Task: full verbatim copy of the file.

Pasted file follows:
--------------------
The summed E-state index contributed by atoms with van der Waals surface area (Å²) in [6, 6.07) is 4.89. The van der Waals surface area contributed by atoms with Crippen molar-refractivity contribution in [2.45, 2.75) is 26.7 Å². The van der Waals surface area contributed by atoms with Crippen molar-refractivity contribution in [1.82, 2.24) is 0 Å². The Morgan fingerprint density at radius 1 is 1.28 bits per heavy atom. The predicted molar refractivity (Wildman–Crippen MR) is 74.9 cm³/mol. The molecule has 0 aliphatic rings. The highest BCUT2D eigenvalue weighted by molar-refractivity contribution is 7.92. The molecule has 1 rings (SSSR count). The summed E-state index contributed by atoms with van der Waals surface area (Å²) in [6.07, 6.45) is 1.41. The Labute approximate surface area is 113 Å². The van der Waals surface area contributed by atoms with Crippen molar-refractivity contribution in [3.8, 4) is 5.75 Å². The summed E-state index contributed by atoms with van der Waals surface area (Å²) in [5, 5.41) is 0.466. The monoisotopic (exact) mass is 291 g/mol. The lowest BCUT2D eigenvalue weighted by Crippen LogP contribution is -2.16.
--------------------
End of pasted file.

The summed E-state index contributed by atoms with van der Waals surface area (Å²) in [6, 6.07) is 4.89. The van der Waals surface area contributed by atoms with Crippen molar-refractivity contribution in [2.45, 2.75) is 26.7 Å². The van der Waals surface area contributed by atoms with Crippen molar-refractivity contribution in [1.82, 2.24) is 0 Å². The Morgan fingerprint density at radius 1 is 1.28 bits per heavy atom. The predicted molar refractivity (Wildman–Crippen MR) is 74.9 cm³/mol. The molecule has 0 aliphatic rings. The highest BCUT2D eigenvalue weighted by molar-refractivity contribution is 7.92. The molecule has 1 rings (SSSR count). The summed E-state index contributed by atoms with van der Waals surface area (Å²) in [6.07, 6.45) is 1.41. The Labute approximate surface area is 113 Å². The van der Waals surface area contributed by atoms with Crippen molar-refractivity contribution in [3.8, 4) is 5.75 Å². The summed E-state index contributed by atoms with van der Waals surface area (Å²) in [5, 5.41) is 0.466. The monoisotopic (exact) mass is 291 g/mol. The lowest BCUT2D eigenvalue weighted by Crippen LogP contribution is -2.16.